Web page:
The shortfin mako is the fastest, and perhaps most acrobatic of sharks. They are capable of swimming in bursts of speed exceeding 40 mph and are known for their energetic leaps from the water when hooked. Inevitably, this leads to occasions when the fish lands inside the boat and chomps down on anything it can wrap its jaws around. Anglers Clint Simek and Captain Tom Rostron, Jr. were fishing near New Jersey’s Manasquan Inlet on June 4 when an eight-foot mako they had hooked decided to come onboard.
“At first we were in shock when he was in the boat. Then he started thrashing and we were like ‘Oh my God, we have a big problem, this thing is going to eat us,’” Rostron told the Asbury Park Press.
The anglers were originally scouting the waters for several upcoming mako fishing tournaments, which explained for their sparse two-man crew.
“Clint and I wanted to pre-fish the tournaments,” Rostron said. “We had no intentions of boating the biggest fish we ever have.”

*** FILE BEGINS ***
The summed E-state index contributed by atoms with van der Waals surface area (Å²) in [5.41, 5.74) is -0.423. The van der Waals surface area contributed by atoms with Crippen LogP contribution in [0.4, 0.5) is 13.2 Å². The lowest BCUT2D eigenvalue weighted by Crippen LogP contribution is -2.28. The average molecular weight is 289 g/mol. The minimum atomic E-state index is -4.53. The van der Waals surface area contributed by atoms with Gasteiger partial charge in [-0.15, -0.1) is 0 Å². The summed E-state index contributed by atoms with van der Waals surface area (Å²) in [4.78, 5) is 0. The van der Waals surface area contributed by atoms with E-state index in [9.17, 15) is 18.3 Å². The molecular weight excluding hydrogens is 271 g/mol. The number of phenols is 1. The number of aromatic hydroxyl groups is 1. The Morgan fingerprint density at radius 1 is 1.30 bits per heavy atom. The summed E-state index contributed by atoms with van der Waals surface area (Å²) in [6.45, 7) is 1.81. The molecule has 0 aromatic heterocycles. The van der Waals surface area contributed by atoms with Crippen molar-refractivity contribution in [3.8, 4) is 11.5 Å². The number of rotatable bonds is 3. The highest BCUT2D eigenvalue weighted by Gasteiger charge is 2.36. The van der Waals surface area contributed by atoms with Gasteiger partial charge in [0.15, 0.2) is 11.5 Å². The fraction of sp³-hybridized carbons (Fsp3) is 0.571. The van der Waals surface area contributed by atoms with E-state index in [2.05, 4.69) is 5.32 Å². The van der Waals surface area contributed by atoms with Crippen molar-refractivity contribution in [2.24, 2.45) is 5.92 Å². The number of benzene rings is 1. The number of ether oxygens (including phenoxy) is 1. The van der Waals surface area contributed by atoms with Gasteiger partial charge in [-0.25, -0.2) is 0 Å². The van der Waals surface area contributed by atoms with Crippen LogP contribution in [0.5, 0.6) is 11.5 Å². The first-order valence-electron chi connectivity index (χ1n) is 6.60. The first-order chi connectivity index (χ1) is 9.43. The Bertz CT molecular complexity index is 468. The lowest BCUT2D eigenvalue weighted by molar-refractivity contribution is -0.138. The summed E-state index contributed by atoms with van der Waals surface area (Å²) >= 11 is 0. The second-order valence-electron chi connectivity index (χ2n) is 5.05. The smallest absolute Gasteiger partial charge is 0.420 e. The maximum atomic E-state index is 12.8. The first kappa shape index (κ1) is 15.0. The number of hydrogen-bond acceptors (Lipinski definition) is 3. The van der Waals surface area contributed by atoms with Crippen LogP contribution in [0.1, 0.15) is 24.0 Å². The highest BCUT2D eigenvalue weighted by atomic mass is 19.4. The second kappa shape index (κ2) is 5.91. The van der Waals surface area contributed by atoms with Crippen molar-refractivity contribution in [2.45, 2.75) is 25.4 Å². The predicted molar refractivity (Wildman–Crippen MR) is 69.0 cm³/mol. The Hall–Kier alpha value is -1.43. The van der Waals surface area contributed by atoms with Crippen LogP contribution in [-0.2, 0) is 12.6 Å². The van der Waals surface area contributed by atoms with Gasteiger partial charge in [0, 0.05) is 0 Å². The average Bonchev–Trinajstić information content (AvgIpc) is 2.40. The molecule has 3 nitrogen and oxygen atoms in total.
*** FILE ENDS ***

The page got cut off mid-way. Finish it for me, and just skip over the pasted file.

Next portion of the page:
Earlier in the day the anglers had warmed up by catching and releasing 14 blue sharks, along with riding six-foot swells. By the time they set up bait for the mako the waters had already calmed.
“We were trying to feed bait to him. I reeled up our deep rod and felt him eat the bait,” said Rostron. “As soon as he felt the hook, he shot 15 feet in the air.”
The power behind propelling roughly 300 pounds of shark that high from the water is impressive, but something that mako anglers have gotten used to. Sharks several times this size, such as the possible world record caught earlier this month, can also perform the feat, putting smaller ships like Rostron’s 31-foot boat in jeopardy.
The mako performed five more jumps, the last of which landed it squarely on the bow of the boat. Once there, it began ripping through cushions, broomsticks, and other equipment with its notoriously sharp teeth. As the fish started come down the side, Simek kept the shark at bay with a scrub-brush which was then promptly bit in two.
“We stood in the back for a half hour before I gaffed it and Clint tied the tail,” Rostron recalled. “Then we wedged it into the side of the boat.”
The anglers brought the shark back to shore, presumably the first inshore catch of the season. Now Rostron just has to learn how to buff shark bites out of his boat.
An interview with Simek and Rostron can be seen below: